The Quiet Boy
“Ben H. Winters’ rich writing style and haunting storytelling will suit those who love novels that are hard to define and leave readers without a clear decisive finish, stories that speak to our deepest fears about the meaning of life and the nature of existence itself.”
Edgar Award winner Ben H Winters, whose bestselling novels include the Last Policeman Trilogy, likes to cross genres and defy expectations. His latest novel is no exception.
The Quiet Boy begins in 2019, with someone nicknamed The Rabbi working at a soup and salad restaurant in Los Angeles. We get a sense of his life, desolate, unfulfilled, and a chilling setup for a pivotal relationship that will unfold for the rest of the novel.
“A man’s voice on the other end: ‘Ruben? Honey?’ The Rabbi had to close his eyes. That voice, sweet and cunning. That old trickster’s wheedle. It was him, it was his father, the old god of his youth.”
Chapter two takes us back in time to 2008, setting up the back and forth through the decades that the novel covers to the end. In 2008, Jay Shenk is also still the hero of his son’s life.
Jay Shenk is a lawyer. A personal injury attorney who sees himself as a righter of wrongs, who just happens to get paid for his good deeds. He loves people, “his own heart a corona of empathy expanding outward throughout the damaged world.”
And that’s how he survives, until he meets the Keener boy.
Wesley Keener. A boy who experienced a terrible accident and potentially has a multi-million-dollar malpractice suit.
Shenk receives news about the potential case from an informant, so he races over to the hospital after hearing the latest tip. He lies his way past the elderly woman at the information desk, pretending to be there on behalf of a parent out of town and unable to reach his injured son.
“‘All I know for sure is, he was at school, one of the big high schools out here, and he had some kind of bad fall.’ Shenk was tossing out the few bread crumbs Malloy had provided, waiting to see some kind of recognition light up in Mrs. Desmond.”
And thus starts the rest of Jay Shenk’s life into a downward spiral from which he cannot recover. The question is who will he take down with him?
Wesley Keener, injured at his high school, survives brain surgery only to become a walking vegetable. He never eats, drinks, or sleeps. He never ages. He spends his time walking. Walking until he reaches a wall, then he walks in a new direction. Around and around and around, while his family, and new attorney, watch helplessly.
What exactly Wesley Keener suffers from is part of what makes Winter’s work cross genre. Rather than a straight up courtroom drama, the author infuses Wesley’s “illness” with a strange, paranormal spin.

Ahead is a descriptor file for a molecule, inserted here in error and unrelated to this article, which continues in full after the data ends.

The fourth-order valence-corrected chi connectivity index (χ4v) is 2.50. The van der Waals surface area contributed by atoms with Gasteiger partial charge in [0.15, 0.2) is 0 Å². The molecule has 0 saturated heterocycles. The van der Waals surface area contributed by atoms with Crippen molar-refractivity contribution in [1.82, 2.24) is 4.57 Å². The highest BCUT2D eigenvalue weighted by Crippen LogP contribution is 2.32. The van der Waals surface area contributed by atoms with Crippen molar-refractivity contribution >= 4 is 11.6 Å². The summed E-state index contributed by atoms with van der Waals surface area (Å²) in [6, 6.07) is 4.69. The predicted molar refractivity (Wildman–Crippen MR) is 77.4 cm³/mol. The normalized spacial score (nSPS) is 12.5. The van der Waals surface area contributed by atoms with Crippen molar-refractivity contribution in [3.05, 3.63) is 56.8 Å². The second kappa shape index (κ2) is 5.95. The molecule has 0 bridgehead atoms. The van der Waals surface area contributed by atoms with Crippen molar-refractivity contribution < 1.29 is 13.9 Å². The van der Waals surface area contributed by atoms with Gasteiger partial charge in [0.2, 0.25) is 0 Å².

The boy exists in an unchanging state. “Wesley walked the length of the dance hall, very slow. He reached the ornate and enormous doors at the far end, and then he turned and came back toward the bandstand. Arms at his sides, facing forward, eyes fixed.” And so he will remain.
Where Jay Shenk sees huge financial repercussions for the hospital, and likely a quick settlement, the universe sees an empty vessel.
Is Wesley the victim of poor medical care? Or is some higher being using him to create a rent in the world as we know it?
The other characters to orbit Wesley’s black hole of an existence are his parents Beth and Rich, his sister Evelyn, and a group of true believers, convinced Wesley has a link to another plane.
Each of these characters collide in the years following Wesley’s accident. While the quiet boy himself never changes—those around him suffer greatly.
Ruben—Rubie Bubie—The Rabbi, ages from the young boy who idolizes his father into a disaffected adult. Evelyn becomes Evie, an indie musician with angst in her performances. Beth and Rich merely get older. Their lives permanently stalled by a son who never dies, but also no longer lives.
While some of the questions brought up at the beginning of the book will be answered, several others are left open. The unconventional story structure is as intriguing as the concepts woven into the work.
Ben H. Winters’ rich writing style and haunting storytelling will suit those who love novels that are hard to define and leave readers without a clear decisive finish, stories that speak to our deepest fears about the meaning of life and the nature of existence itself.